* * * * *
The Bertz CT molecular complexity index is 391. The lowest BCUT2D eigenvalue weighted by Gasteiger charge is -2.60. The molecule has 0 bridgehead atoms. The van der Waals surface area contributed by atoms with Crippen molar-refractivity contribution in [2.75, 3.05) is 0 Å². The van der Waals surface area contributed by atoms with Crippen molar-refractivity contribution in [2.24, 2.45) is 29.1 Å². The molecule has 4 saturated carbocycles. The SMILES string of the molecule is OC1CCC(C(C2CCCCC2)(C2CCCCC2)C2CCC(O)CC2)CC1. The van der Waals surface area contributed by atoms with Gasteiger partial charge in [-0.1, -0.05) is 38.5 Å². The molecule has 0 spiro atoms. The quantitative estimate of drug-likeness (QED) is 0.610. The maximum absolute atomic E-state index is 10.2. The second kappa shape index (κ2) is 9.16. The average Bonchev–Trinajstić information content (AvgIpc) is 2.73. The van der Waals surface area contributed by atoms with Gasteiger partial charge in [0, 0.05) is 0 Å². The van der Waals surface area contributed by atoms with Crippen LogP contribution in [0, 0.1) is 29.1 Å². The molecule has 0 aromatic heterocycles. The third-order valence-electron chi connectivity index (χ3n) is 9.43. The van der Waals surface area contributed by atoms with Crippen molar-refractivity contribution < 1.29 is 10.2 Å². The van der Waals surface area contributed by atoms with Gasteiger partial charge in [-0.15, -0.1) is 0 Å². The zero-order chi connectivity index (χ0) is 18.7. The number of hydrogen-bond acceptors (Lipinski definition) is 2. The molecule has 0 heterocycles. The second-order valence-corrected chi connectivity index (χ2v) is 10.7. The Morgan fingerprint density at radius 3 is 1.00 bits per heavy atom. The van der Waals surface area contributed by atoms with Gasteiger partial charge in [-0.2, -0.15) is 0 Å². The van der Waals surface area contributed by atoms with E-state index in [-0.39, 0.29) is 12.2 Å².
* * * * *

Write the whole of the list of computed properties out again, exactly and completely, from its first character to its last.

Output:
The Bertz CT molecular complexity index is 391. The lowest BCUT2D eigenvalue weighted by Gasteiger charge is -2.60. The molecule has 0 bridgehead atoms. The van der Waals surface area contributed by atoms with Crippen molar-refractivity contribution in [2.75, 3.05) is 0 Å². The van der Waals surface area contributed by atoms with Crippen molar-refractivity contribution in [2.24, 2.45) is 29.1 Å². The molecule has 4 saturated carbocycles. The SMILES string of the molecule is OC1CCC(C(C2CCCCC2)(C2CCCCC2)C2CCC(O)CC2)CC1. The van der Waals surface area contributed by atoms with Gasteiger partial charge in [-0.1, -0.05) is 38.5 Å². The molecule has 0 spiro atoms. The quantitative estimate of drug-likeness (QED) is 0.610. The maximum absolute atomic E-state index is 10.2. The second kappa shape index (κ2) is 9.16. The average Bonchev–Trinajstić information content (AvgIpc) is 2.73. The van der Waals surface area contributed by atoms with Gasteiger partial charge in [0, 0.05) is 0 Å². The van der Waals surface area contributed by atoms with Crippen LogP contribution in [0, 0.1) is 29.1 Å². The molecule has 0 aromatic heterocycles. The third-order valence-electron chi connectivity index (χ3n) is 9.43. The van der Waals surface area contributed by atoms with Crippen molar-refractivity contribution < 1.29 is 10.2 Å². The van der Waals surface area contributed by atoms with Gasteiger partial charge in [-0.15, -0.1) is 0 Å². The zero-order chi connectivity index (χ0) is 18.7. The number of hydrogen-bond acceptors (Lipinski definition) is 2. The molecule has 0 heterocycles. The second-order valence-corrected chi connectivity index (χ2v) is 10.7. The Morgan fingerprint density at radius 3 is 1.00 bits per heavy atom. The van der Waals surface area contributed by atoms with Gasteiger partial charge in [-0.2, -0.15) is 0 Å². The van der Waals surface area contributed by atoms with E-state index in [-0.39, 0.29) is 12.2 Å².